From Gloom to Glam: The Revolution of Facebook Messenger ChatbotsGood things come to those who wait, but sometimes you have to ride out rainstorms to get your rainbows. In 2011, Facebook launched its Messenger platform and people gladly hopped in, forming an active community of around 600 million chatty humans by 2015. In April 2016, the social network opened Messenger to chatbots, conversational software programs driven by algorithmic scripts.
I remember when I was first inspired to build a dedicated deep learning box. I had just stumbled across Lukas Biewald’s post from the O’Reilly AI newsletter on how to “build a super fast deep learning machine for under $1000.” The thought of building a dedicated machine hadn’t even occurred to me. At the time, I didn’t know how to use Tensorflow and couldn’t properly explain to you the mathematics of backdrop. But, $1000 seemed like a reasonable and reachable budget for experimentation.
With more than 12,500 patents, 8 Nobel prizes, and a 140 year history of field-testing crazy ideas, no one should be surprised that AT&T would be an important player in artificial intelligence. “AT&T is a backbone of the internet,” explains Nadia Morris, Head of Innovation at the AT&T Connected Health Foundry. The company manages wireless, landline, and even private secure networks to power connectivity for both individuals and corporations.
@JimDabell@Apple ...to back up to PIN when FaceID doesn't meet a specific confidence threshold. Another is require shots from multiple angles to unlock. Yet another is to gather more training data, especially in populations where the differences may be more subtle.
@JimDabell@Apple You can always improve a design, so "it's going to fail sometimes" is not an excuse for not continuously iterating & maintaining high standards, esp. for higher stakes technology. FaceID is known to fail in situations such as similar family members. One possible solution is...
@_kim_mik@Apple Good question! My assumption is that if you *know* you have a twin you might not use Face ID at all. But the tech fails if complete strangers (accidental “twins”) can also unlock your phone.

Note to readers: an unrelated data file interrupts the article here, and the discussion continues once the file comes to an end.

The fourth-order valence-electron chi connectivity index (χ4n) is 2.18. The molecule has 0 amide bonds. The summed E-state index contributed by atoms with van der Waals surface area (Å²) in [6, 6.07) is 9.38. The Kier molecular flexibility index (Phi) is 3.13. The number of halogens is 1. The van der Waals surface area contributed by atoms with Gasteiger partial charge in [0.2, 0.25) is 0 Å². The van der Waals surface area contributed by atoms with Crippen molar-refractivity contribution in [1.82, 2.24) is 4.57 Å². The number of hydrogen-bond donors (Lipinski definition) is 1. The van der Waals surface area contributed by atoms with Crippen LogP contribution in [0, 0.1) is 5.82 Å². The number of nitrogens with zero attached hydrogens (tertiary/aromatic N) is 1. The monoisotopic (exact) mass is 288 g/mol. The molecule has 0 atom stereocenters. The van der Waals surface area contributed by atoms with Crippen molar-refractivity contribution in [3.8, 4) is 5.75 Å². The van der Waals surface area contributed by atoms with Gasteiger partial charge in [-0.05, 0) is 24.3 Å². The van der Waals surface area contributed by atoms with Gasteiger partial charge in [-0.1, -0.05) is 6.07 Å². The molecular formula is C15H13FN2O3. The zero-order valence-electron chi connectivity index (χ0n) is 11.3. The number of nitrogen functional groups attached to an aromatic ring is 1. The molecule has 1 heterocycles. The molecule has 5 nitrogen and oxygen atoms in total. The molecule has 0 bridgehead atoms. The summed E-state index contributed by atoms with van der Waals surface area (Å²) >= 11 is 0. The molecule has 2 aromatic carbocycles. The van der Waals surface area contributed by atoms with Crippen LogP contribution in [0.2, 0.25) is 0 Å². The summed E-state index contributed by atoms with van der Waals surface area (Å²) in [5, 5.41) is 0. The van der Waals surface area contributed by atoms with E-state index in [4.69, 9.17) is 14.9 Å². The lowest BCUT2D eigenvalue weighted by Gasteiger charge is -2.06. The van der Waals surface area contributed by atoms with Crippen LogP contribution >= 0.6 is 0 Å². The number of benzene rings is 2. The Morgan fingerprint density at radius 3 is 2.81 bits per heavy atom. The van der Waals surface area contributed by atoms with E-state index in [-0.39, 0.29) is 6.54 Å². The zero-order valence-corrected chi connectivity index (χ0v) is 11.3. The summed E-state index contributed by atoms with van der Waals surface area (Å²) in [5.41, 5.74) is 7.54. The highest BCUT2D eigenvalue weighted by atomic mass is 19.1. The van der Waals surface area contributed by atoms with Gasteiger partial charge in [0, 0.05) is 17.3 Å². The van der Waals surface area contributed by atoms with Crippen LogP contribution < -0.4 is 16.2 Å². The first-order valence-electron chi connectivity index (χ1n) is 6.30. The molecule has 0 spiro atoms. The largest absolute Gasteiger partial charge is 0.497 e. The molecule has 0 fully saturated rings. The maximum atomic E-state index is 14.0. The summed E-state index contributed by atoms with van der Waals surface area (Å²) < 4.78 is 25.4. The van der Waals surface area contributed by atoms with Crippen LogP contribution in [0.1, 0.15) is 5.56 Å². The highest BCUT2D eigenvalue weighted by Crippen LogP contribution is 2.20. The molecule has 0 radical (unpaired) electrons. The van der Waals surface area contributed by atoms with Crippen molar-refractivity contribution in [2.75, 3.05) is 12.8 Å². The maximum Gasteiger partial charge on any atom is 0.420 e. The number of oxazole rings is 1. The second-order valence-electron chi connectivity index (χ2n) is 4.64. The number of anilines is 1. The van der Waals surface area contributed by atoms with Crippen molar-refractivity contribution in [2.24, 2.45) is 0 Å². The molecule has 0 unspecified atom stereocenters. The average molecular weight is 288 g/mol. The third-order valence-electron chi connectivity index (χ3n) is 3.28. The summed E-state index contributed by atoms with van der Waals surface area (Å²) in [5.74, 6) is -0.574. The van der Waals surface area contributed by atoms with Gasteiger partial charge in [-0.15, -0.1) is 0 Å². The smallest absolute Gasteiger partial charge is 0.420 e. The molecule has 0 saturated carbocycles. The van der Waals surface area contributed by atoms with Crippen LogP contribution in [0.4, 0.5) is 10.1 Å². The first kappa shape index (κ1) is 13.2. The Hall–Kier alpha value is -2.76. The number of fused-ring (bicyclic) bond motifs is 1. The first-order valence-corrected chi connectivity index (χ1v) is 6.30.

Muck Rack makes it simple to find people, tweets, or articles that mention any name, keyword, company, hashtag etc. We've compiled this guide to help you make the most of your search.
Selecting a term
Start searching tweets, articles from media outlets, articles mentioned in tweets, journalists'
names, titles and bios with some suggested searches:
Companies or Topics (e.g. iPhone, Microsoft)
Phrases (e.g. "cloud computing") — use quotes to keep the terms together
Twitter handles (e.g. @username) — returns those who have mentioned or replied to
Names (e.g. "David Pogue")
Hashtags (e.g. #sxsw, #london2012)
Bio details (e.g. vegan, Olympics, father)
Muck Rack's Advanced Search allows for many boolean operators.
Find results that mention multiple specified terms, use AND or
+. For example, ensure each result contains both Elon Musk and Mark Zuckerberg by
searching Musk AND Zuckerberg or Musk + Zuckerberg.
Use the operators OR or , to broaden your search when you'd like either of
multiple terms to appear in results. (This is the default behavior of our search when no operators
are used). For example, results will contain either cake or cookie by searching cake OR cookie or cake,cookie
Use NOT or - to subtract results from your search. For
example, searching Disney will yield results about the Walt Disney Company as well as Walt Disney
World Resort. To exclude mentions of Disney World, search for Disney -World or Disney
When using one of these operators with a phrase, enclose it in quotation marks. For example, you can
find results about smartphones excluding Apple's iPhone 4S by searching smartphone -"iPhone
Exact case matching or punctuation
If you're searching for a brand name or keyword that relies on specific punctuation marks or capitalization, you can
find results that match your exact query by adding matchcase: before the keyword you're searching for, like matchcase:E*TRADE .
Use parentheses to separate multiple
boolean phrases. For example, to find journalists talking about having fun in Disney World or
Disneyland, search for ("disney world" OR disneyland) AND fun.
An asterisk can be used to search for any variation of a root word truncated by the asterisk. For example, searching for admin* will return results for administrator, administration, administer, administered, etc.
A near operator is an AND operator where you can control the distance between the words. You can vary the distance the near operation uses by adding a forward slash and number (between 0-99) such as strawberries NEAR/10 "whipped cream", which means the strawberries must exist within 10 words of "whipped cream".